Warriors hope
to get the call

Sopoaga and LaBoy aren't
the only ones who could
get a shot in the pros

While two college football players with Hawaii ties will likely feel the draft Saturday, most of the state's pro prospects don't have to turn on their phones until Sunday.

University of Hawaii defensive tackle Isaac Sopoaga and end Travis LaBoy are expected to be picked in the first three rounds. But UH cornerback Kelvin Millhouse is one of several potential late-round choices and free-agent possibilities.

Millhouse did pretty well for a guy who says he didn't know how to run in college. He tied Keoni Jardine for the school record with 13 career interceptions.

Now Millhouse is hoping to be picked himself.

"I know I'm going to get drafted," Millhouse said in a phone interview from his home in Santa Ana, Calif. "That's the feedback I'm getting."

Scouts took notice of Millhouse early because of his 6-foot, 208-pound physique. Recently, he got more attention with a 40 time of 4.36 at UH's pro day at Carson, Calif.

A scout at the workout said the time might have been the product of a fast thumb, because he had Millhouse clocked slower. But Millhouse, who was previously listed at 4.55, said he improved his running technique at Athletes' Performance Institute in Tempe, Ariz.

"That day was the fastest I ever ran, but I know I can duplicate it," said Millhouse, who never participated in track and field. "They basically re-taught me how to run. They broke down my technique and showed me the correct way to run the 40. I never really worked on running (at UH), just went out there and played football."

Even before the gaudy 40 time, some prognosticators had Millhouse going as soon as the fifth round. Others didn't list him at all.

UH wide receiver Jeremiah Cockheran and Arizona linebacker Joe Siofele (Saint Louis School) might be drafted on Sunday.

Cockheran (6-0, 190) is called an "underrated talent" but also "very raw" by NFLDraftScout. com, which predicts the Fontana, Calif., resident to be picked in the seventh round.

"I think he's got tremendous upside," Hawaii receivers coach Ron Lee said. "The Jets scouts timed him with three clocks averaging 4.36, and he did 4.4 in California. He'll help somebody, and he's got great attitude and work ethic."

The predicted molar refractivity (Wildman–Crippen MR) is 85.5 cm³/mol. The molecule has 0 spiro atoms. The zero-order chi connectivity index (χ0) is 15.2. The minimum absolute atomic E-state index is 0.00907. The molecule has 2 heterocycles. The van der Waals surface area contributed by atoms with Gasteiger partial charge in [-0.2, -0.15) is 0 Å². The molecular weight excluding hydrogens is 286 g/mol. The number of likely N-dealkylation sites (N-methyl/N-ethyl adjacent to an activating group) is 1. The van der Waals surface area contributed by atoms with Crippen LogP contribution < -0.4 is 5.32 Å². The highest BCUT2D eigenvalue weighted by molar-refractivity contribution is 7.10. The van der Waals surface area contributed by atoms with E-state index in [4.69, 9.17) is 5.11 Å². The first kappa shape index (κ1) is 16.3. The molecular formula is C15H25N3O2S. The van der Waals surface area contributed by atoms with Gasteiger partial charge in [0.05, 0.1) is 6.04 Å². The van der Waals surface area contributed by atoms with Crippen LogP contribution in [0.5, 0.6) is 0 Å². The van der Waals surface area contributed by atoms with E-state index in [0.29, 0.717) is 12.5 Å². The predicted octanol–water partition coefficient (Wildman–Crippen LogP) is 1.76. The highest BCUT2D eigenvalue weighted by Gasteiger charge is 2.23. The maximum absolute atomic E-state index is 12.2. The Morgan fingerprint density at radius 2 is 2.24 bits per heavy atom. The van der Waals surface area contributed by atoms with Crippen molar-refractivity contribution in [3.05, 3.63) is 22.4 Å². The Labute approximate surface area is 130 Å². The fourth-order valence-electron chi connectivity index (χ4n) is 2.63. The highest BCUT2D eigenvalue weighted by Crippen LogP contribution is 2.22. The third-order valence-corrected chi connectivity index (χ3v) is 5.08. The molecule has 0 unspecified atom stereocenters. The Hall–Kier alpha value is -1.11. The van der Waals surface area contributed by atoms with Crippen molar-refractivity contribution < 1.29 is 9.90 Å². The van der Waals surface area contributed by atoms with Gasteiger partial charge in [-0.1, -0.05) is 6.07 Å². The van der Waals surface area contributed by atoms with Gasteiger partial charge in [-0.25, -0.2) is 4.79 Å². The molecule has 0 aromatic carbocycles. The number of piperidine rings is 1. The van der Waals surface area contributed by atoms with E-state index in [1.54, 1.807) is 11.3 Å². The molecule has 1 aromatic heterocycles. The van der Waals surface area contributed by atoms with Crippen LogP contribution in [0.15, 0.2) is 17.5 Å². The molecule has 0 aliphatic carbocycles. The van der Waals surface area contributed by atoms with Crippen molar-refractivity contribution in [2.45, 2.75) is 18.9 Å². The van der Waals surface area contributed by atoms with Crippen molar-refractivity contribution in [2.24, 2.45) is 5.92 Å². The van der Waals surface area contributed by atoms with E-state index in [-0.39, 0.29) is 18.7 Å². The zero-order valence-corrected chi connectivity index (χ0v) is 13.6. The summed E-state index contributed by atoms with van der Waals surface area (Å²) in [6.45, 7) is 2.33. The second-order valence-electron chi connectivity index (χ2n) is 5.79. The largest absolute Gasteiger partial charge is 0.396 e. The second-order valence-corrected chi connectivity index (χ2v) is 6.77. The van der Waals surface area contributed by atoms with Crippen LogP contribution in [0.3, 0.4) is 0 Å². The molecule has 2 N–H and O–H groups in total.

Siofele (6-2, 250) has been home working out since the end of his Wildcats career in which he finished with 188 tackles. The Waipahu resident said he doesn't want to be drafted.

"You can have a better chance to make it as a free agent. The fourth round and up is no guarantee, and teams rather keep a cheaper guy. I don't mind being cheap if it gets my foot in the door," he said. "The Miami Dolphins showed some interest and I got a call from the Indianapolis Colts to reconfirm my phone number for the weekend, so that's a great sign."

Siofele helps his marketability with experience at defensive end and long snapper. He also promises to continue to be inspired by his brother, John Siofele, a Hawaii recruit who died in a car accident the summer before he was to enroll at UH.

"Always," Siofele said. "I will always play for him."

UH defensive end Kevin Jackson (6-4, 247) might get a free-agent look at outside linebacker -- the position he practiced at as a Warrior before he was moved to end in 2001.

"We've heard from a lot of coaches and scouts," said Jackson, who is back in Hawaii finishing his bachelor's degree in history this semester. "Green Bay, the Ravens. Anything can happen, I guess."

UH defensive line coach Vantz Singletary said his uncle, Ravens linebackers coach Mike Singletary, is intrigued by Jackson's potential.

"Mike watched the Houston and USC tapes and liked Kevin," Vantz Singletary said.

Agent Leo Goeas said he is working to get free-agent gigs for Warriors defensive linemen Lance Samuseva and Houston Ala.


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